Re: Include justification in tagging bugs ‘$FOO-ignore’
Filipus Klutiero <email@example.com> writes:
> > In other words, if a tag indicates a special case, that special case
> > should be justified with a specific explanation.
> > I would like to see such justification expected for every such tag,
> > enforced by the convention that tags with *no* justification provided
> > can be summarily removed by anyone. This would place the burden of
> > argument in the correct place, as I see it, while not needing anything
> > as heavy-handed as a policy requirement.
> > Is that feasible? Is it reasonable?
> Anyone can certainly remove the tag, but I don't think it's a good
> idea that such a tag be removed without the release team's approval.
Notice that I only advocate removing the tag when it's not accompanied
by a clear, explicit justification.
> I see these tags as being for the release team's use
I disagree; the ‘foo-ignore’ bug tags have an explicit mechanical
effect on how the corresponding package will be treated by the tools.
> hence the team should determine by itself whether these tags should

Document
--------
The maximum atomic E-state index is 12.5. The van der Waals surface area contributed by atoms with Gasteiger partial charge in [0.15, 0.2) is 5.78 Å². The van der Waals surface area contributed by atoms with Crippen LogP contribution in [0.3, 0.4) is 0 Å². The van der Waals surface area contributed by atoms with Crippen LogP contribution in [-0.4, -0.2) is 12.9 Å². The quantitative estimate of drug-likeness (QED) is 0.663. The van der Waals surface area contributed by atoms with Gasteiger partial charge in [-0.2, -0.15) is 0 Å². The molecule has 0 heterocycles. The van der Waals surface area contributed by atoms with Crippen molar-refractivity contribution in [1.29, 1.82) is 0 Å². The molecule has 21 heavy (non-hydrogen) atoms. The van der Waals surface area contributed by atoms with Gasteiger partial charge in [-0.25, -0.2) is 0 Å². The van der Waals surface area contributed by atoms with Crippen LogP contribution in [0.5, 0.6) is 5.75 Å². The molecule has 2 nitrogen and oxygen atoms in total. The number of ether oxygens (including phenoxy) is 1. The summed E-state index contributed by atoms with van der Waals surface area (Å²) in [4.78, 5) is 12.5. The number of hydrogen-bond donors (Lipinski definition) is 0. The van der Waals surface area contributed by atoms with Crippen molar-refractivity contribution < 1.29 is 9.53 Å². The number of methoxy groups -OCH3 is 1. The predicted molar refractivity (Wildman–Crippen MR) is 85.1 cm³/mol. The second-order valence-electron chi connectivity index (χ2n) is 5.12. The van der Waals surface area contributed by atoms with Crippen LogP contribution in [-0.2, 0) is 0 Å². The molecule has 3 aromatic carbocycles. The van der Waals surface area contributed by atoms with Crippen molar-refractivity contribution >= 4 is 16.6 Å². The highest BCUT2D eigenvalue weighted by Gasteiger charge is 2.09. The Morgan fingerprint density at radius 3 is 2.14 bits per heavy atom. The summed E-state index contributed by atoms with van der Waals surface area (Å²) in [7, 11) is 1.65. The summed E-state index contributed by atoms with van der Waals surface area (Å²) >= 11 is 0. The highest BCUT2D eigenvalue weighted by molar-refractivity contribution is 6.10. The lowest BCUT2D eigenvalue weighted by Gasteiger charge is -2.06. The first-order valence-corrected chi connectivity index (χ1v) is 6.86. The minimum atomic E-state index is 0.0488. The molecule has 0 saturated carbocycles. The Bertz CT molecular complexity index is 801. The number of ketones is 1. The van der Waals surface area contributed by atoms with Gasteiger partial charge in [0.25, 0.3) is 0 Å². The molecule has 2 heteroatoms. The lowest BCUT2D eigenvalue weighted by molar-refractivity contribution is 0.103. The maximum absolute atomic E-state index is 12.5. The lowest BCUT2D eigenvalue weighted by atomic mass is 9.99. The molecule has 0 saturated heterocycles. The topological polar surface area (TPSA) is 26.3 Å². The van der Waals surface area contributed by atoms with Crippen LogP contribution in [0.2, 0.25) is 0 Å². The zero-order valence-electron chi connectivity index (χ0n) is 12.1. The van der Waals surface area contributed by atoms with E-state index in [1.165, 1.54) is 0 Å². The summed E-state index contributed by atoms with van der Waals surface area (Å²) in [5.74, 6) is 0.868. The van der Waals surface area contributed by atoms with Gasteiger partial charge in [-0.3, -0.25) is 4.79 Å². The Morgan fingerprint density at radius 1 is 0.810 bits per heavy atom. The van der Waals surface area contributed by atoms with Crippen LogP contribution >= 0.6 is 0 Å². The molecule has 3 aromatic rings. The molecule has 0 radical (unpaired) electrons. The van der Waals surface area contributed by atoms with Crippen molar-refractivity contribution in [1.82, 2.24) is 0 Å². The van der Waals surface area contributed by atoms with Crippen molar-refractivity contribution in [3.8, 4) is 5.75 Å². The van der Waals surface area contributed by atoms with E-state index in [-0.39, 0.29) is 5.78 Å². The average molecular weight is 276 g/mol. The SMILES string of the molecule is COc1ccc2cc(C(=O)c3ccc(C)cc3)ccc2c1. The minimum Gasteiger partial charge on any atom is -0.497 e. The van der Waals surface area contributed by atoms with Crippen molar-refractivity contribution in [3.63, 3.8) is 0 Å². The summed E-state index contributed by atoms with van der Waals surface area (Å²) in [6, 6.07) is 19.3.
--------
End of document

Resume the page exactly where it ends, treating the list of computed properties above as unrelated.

> be applied.
All I propose is that the ‘foo-ignore’ tags by themselves communicate
nothing to the (human) reader about why this particular bug is
special-cased, and that without an explicit justification accompanying
the tag it should be removed by anyone who finds it in that state.
> Maybe the tags should also be moved from the main namespace to the
> release team's "usertags".
If these ‘foo-ignore’ tags were *only* usertags, with no mechanical
effect on any release tools, I would have no quarrel. My proposal is
based on the important effect these tags have upon the release, and
that justification should be expected in each instance of their use.
\ “Ours is a world where people don't know what they want and are |
`\ willing to go through hell to get it.” —Donald Robert Perry |
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